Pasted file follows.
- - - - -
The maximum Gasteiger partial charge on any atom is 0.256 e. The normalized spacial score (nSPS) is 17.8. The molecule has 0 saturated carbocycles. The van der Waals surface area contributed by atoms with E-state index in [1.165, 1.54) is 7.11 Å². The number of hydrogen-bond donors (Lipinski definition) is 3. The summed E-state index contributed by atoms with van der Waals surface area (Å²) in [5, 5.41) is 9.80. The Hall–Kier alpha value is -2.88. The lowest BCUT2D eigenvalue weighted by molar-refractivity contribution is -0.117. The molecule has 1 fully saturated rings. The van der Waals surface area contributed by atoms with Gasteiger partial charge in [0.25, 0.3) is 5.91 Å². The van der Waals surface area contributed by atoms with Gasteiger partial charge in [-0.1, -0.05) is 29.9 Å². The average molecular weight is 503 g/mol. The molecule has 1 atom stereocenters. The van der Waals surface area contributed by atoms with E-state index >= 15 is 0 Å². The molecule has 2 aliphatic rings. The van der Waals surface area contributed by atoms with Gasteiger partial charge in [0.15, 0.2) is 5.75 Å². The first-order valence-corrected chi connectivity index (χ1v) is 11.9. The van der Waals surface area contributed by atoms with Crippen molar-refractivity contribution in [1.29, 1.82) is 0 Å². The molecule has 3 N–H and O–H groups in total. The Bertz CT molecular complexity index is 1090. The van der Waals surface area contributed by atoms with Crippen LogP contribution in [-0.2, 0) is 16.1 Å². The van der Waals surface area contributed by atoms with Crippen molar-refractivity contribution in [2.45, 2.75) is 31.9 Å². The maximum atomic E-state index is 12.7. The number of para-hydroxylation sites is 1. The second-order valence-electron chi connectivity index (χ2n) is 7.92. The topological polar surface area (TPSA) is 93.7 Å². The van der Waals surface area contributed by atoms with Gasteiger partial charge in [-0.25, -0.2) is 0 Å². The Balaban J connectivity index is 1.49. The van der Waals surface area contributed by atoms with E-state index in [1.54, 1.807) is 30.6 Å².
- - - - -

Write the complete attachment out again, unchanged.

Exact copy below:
The maximum Gasteiger partial charge on any atom is 0.256 e. The normalized spacial score (nSPS) is 17.8. The molecule has 0 saturated carbocycles. The van der Waals surface area contributed by atoms with E-state index in [1.165, 1.54) is 7.11 Å². The number of hydrogen-bond donors (Lipinski definition) is 3. The summed E-state index contributed by atoms with van der Waals surface area (Å²) in [5, 5.41) is 9.80. The Hall–Kier alpha value is -2.88. The lowest BCUT2D eigenvalue weighted by molar-refractivity contribution is -0.117. The molecule has 1 fully saturated rings. The van der Waals surface area contributed by atoms with Gasteiger partial charge in [0.25, 0.3) is 5.91 Å². The van der Waals surface area contributed by atoms with Gasteiger partial charge in [-0.1, -0.05) is 29.9 Å². The average molecular weight is 503 g/mol. The molecule has 1 atom stereocenters. The van der Waals surface area contributed by atoms with E-state index >= 15 is 0 Å². The molecule has 2 aliphatic rings. The van der Waals surface area contributed by atoms with Gasteiger partial charge in [0.15, 0.2) is 5.75 Å². The first-order valence-corrected chi connectivity index (χ1v) is 11.9. The van der Waals surface area contributed by atoms with Crippen molar-refractivity contribution in [1.29, 1.82) is 0 Å². The molecule has 3 N–H and O–H groups in total. The Bertz CT molecular complexity index is 1090. The van der Waals surface area contributed by atoms with Crippen LogP contribution in [-0.2, 0) is 16.1 Å². The van der Waals surface area contributed by atoms with Crippen molar-refractivity contribution in [2.45, 2.75) is 31.9 Å². The maximum atomic E-state index is 12.7. The number of para-hydroxylation sites is 1. The second-order valence-electron chi connectivity index (χ2n) is 7.92. The topological polar surface area (TPSA) is 93.7 Å². The van der Waals surface area contributed by atoms with Gasteiger partial charge in [-0.25, -0.2) is 0 Å². The Balaban J connectivity index is 1.49. The van der Waals surface area contributed by atoms with E-state index in [1.54, 1.807) is 30.6 Å².